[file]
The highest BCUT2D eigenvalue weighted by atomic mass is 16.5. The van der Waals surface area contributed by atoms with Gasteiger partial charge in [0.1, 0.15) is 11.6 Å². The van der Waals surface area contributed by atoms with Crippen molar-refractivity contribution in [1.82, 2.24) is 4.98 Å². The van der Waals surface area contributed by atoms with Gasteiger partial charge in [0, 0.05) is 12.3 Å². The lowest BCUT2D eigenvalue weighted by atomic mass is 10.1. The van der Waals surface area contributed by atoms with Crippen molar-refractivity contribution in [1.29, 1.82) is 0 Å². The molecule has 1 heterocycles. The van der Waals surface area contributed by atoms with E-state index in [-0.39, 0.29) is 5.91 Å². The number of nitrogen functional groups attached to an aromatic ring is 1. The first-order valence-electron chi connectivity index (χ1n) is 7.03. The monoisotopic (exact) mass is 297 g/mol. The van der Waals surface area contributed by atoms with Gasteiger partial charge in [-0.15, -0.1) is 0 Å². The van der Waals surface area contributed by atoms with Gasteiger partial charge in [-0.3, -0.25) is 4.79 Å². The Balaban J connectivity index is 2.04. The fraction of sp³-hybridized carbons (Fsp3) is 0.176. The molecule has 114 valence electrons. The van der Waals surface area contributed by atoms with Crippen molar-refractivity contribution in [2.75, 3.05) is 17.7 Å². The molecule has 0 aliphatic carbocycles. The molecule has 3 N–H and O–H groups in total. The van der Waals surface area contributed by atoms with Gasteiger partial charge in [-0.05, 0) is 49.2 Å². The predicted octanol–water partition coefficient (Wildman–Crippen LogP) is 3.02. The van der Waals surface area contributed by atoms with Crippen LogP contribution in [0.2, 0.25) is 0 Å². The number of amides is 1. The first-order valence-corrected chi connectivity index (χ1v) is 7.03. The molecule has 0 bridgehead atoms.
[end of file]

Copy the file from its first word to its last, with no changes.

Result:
The highest BCUT2D eigenvalue weighted by atomic mass is 16.5. The van der Waals surface area contributed by atoms with Gasteiger partial charge in [0.1, 0.15) is 11.6 Å². The van der Waals surface area contributed by atoms with Crippen molar-refractivity contribution in [1.82, 2.24) is 4.98 Å². The van der Waals surface area contributed by atoms with Gasteiger partial charge in [0, 0.05) is 12.3 Å². The lowest BCUT2D eigenvalue weighted by atomic mass is 10.1. The van der Waals surface area contributed by atoms with Crippen molar-refractivity contribution in [1.29, 1.82) is 0 Å². The molecule has 1 heterocycles. The van der Waals surface area contributed by atoms with E-state index in [-0.39, 0.29) is 5.91 Å². The number of nitrogen functional groups attached to an aromatic ring is 1. The first-order valence-electron chi connectivity index (χ1n) is 7.03. The monoisotopic (exact) mass is 297 g/mol. The van der Waals surface area contributed by atoms with Gasteiger partial charge in [-0.15, -0.1) is 0 Å². The van der Waals surface area contributed by atoms with Gasteiger partial charge in [-0.3, -0.25) is 4.79 Å². The Balaban J connectivity index is 2.04. The fraction of sp³-hybridized carbons (Fsp3) is 0.176. The molecule has 114 valence electrons. The van der Waals surface area contributed by atoms with Crippen molar-refractivity contribution in [2.75, 3.05) is 17.7 Å². The molecule has 0 aliphatic carbocycles. The molecule has 3 N–H and O–H groups in total. The van der Waals surface area contributed by atoms with Gasteiger partial charge in [-0.05, 0) is 49.2 Å². The predicted octanol–water partition coefficient (Wildman–Crippen LogP) is 3.02. The van der Waals surface area contributed by atoms with Crippen LogP contribution in [0.2, 0.25) is 0 Å². The number of amides is 1. The first-order valence-corrected chi connectivity index (χ1v) is 7.03. The molecule has 0 bridgehead atoms.